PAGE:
To quote Brian in Vanilla Sky, “It’s the sour and the sweet. And I know sour, which allows me to appreciate the sweet.”

255920_2038638401979_182218_o

The thing that buoyed me up during court is my personal philosophy: Pronoia. What is Pronoia, you ask? John Perry Barlow (yes, the guy that wrote for the Grateful Dead) defined it as “the suspicion the Universe is a conspiracy on your behalf.” Ages ago, I ran across a Rob Brezsny book in a Barnes & Noble while looking for a new Wayne Dyer tome. The unique cover attracted me ,and when I turned the book over, I noticed an endorsement by Tom Robbins (the best writer under the moon). The book was:

Pronoia Is the Antidote for Paranoia, Revised and Expanded: How the Whole World Is Conspiring to Shower You with Blessings

And it completely changed my life.

How? That’s the stuff of my next blog. Instead of delving into details, I’ll leave you with a remarkable quote from the book:

“Fairy tales tell of a magic cauldron that cracks apart when a lie is told by the people standing near it. There is one way to restore the pot to wholeness: Speak three great truths in its vicinity.” In my next entries, I will speak my truths.


The Fault in Our Stars

“Like, I realize that this is irrational, but when they tell you that you have, say, a 20 percent chance of living five years, the math kicks in and you figure that’s one in five… so you look around and think, as any healthy person would: I gotta outlast four of these bastards.”

John Green’s The Fault in our Stars  is the quintessential cancer book – and it’s written for young adults. The language is clear and concise, but infused with every bit of the depth of meaning that you’d expect in a book on the subject of life and death. And it’s one of the few books that I think will be even better as a movie.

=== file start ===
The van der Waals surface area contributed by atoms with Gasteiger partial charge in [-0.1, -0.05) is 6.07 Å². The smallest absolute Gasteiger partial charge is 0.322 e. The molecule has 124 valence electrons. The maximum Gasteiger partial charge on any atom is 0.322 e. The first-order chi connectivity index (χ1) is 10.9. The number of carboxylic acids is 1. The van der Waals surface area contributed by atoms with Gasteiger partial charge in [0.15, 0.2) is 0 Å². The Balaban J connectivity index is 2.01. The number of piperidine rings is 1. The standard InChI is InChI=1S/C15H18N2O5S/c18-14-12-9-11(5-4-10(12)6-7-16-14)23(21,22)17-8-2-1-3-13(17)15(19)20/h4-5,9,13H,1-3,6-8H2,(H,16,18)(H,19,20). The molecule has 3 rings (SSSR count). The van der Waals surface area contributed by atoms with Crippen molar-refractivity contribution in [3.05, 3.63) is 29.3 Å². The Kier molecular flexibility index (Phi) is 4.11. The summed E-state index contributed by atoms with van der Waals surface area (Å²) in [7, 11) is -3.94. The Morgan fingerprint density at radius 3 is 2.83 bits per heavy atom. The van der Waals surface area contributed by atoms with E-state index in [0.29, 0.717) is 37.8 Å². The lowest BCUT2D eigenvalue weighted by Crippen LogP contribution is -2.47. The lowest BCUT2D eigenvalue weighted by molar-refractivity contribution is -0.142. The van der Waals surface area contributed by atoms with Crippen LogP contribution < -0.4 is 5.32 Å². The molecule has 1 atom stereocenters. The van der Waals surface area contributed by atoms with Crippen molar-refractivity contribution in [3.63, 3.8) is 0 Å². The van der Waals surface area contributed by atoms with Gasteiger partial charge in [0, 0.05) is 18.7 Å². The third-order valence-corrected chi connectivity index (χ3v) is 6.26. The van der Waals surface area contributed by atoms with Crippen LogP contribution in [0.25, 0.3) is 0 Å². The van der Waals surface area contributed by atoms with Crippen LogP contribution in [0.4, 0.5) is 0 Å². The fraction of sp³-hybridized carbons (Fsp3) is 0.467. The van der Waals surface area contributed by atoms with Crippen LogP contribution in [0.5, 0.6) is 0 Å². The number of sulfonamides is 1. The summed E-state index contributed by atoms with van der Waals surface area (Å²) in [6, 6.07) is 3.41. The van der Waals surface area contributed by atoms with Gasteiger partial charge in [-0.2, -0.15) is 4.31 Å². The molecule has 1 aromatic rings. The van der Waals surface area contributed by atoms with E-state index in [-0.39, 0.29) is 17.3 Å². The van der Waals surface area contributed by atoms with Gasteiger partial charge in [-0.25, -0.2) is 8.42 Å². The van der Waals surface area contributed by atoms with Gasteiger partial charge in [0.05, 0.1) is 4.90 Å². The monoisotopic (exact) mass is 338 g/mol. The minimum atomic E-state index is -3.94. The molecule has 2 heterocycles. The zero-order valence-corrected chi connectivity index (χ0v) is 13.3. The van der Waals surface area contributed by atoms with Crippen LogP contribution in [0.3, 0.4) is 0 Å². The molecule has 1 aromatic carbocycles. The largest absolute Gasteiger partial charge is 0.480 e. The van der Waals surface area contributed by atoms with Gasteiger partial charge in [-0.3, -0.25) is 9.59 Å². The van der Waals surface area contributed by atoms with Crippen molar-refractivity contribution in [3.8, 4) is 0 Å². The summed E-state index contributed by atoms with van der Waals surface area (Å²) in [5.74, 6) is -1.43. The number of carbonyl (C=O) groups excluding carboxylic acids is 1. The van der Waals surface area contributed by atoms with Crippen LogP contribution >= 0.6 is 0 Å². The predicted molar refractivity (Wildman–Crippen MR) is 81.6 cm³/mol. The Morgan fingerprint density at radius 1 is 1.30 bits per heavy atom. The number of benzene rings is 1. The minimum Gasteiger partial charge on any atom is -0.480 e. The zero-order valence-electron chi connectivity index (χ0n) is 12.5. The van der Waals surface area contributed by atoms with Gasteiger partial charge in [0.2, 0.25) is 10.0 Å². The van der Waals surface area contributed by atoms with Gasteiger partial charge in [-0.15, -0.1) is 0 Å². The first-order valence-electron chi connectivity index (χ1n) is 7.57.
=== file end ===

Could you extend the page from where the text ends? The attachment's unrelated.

The_Fault_in_Our_Stars

Hazel Grace Lancaster is relatable on paper. She’s not an insipid Bella-esque teen; she’s a quirky, cynical, real sort of girl that says things like “There is only one thing in this world shittier than biting it from cancer when you’re sixteen, and that’s having a kid who bites it from cancer,” and, “A nonhot boy stares at you relentlessly and it is, at best, awkward and, at worst, a form of assault. But a hot boy… well.” But on paper, she’s still paper. You have to fill her in with that girl you knew that had cancer, who wasn’t as this-or-that as Hazel is. On screen, Hazel will be free to finally be her own paradoxical person: both brave and scared, vulnerable and guarded, young and old at the same time. On paper, she won’t be a caricature of cancer.